1 Chronicles 12:32
Dennis A. Wright, D. Min.
It's been forty years since I first saw Strother Martin utter these unforgettable words to Paul Newman in the 1967 classic Cool Hand Luke. What a movie! To be sure, Newman went on to mock Martin later in the movie by saying the same thing about Martin. Well, once again, these words are appropriate: "What we've got here is a failure to communicate!"
Pope Benedict XVI has ignited controversy across the world by approving a document, Dominus Iesus, which states that non-Catholic Christian communities are either defective or not true churches, and the Roman Catholic Church provides the only true path to salvation. "Christ 'established here on earth' only one church," said the document, reasserting the primacy of Catholicism.
The London Times leads off with these words: "The <?xml:namespace prefix = st1 ns = "urn:schemas-microsoft-com:office:smarttags" />Vatican has described the Protestant and Orthodox faiths as 'not proper Churches' in a document issued with the full authority of the Pope." "Dominus Iesus" said that the Orthodox church suffered from a "wound" because it did not recognize the primacy of the Pope. The wound was "still more profound" in Protestant denominations, it added. This document explains that other Christian communities such as Protestants "cannot be called 'churches' in the proper sense" since they don't have what's known as apostolic succession that is, the ability to trace their bishops back to the original Twelve Apostles of Jesus. It was "difficult to see how the title of 'Church' could possibly be attributed to them", said the statement from the Congregation for the Doctrine of the Faith.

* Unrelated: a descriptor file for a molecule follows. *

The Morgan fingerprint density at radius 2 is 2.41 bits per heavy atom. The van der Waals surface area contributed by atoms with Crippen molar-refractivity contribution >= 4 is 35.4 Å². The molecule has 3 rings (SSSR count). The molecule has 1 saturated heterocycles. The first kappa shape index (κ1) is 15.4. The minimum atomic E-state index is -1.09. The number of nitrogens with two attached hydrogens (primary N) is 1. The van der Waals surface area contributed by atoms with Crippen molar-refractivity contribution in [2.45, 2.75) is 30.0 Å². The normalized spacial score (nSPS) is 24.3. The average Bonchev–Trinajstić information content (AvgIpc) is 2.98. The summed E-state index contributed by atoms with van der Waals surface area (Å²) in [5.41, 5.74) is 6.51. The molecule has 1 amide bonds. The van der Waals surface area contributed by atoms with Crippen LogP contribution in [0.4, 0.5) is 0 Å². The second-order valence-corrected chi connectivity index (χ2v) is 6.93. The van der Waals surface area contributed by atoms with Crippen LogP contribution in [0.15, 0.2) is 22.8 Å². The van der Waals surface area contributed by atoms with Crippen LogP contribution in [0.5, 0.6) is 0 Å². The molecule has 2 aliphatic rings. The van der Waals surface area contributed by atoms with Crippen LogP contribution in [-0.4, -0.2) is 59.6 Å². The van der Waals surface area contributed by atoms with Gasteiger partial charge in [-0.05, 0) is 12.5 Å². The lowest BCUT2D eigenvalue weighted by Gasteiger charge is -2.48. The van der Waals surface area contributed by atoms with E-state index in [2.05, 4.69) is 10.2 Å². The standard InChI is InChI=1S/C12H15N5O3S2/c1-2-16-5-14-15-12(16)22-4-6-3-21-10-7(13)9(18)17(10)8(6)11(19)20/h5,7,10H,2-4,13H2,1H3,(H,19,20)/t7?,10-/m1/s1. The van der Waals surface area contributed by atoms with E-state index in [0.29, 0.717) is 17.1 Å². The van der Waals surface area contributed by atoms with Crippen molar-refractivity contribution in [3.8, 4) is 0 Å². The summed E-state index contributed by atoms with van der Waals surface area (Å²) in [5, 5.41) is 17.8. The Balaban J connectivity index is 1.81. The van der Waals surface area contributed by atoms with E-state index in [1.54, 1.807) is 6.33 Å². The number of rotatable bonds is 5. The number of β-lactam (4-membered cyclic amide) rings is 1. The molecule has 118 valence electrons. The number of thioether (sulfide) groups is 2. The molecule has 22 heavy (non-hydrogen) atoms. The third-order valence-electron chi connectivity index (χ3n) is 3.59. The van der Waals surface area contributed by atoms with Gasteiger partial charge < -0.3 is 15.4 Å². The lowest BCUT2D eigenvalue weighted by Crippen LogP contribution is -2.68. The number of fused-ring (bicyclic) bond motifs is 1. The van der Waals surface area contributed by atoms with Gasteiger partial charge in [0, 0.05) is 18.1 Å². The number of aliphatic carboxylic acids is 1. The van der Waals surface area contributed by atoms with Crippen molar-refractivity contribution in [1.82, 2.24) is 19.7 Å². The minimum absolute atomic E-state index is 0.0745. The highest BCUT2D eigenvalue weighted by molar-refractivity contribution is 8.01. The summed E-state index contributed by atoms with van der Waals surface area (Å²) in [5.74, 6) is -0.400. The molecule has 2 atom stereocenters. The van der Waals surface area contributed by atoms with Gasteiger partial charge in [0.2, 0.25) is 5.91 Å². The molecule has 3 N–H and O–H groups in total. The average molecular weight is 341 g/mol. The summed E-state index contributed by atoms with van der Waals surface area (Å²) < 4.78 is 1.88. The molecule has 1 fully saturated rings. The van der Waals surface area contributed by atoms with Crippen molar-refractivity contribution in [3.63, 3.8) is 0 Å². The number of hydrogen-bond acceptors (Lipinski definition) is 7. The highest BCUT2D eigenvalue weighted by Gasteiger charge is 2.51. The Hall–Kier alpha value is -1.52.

Vatican sources said that the document was an attempt to resolve "confusion" caused by the apparent conflict between the Pope's assertion on his election two years ago that Christian unity was a priority and his insistence in "Dominus Iesus", issued in 2000 when he was Cardinal Joseph Ratzinger that Anglican, Protestant and Orthodox Christians did not belong to "proper" churches. Father Augustine Di Noia, a senior doctrinal official at the Vatican, insisted that the Catholic Church was not "backtracking on ecumenical commitment. But it is fundamental to any kind of dialogue that the participants are clear about their own identity. That is, dialogue cannot be an occasion to accommodate or soften what you understand yourself to be."
The "failure to communicate" does not rest with Benedict XVI, but with we apologists who understand that this precept that Roman Catholicism is "the one true Church of Christ" is not something new, but has been orthodox Roman Catholic doctrine for centuries. The Second Vatican Ecumenical Council (opened in 1962 by Pope John XXIII and closed in 1965 by Pope Paul VI) certainly gave the Roman Catholic Church a more ecumenical outlook, but it did not change their core belief in the Catholic dogma that "there is no salvation outside of the Catholic Church" (The American Ecclesiastical Review, CXXVII, 4 [Oct., 1952], 307-15).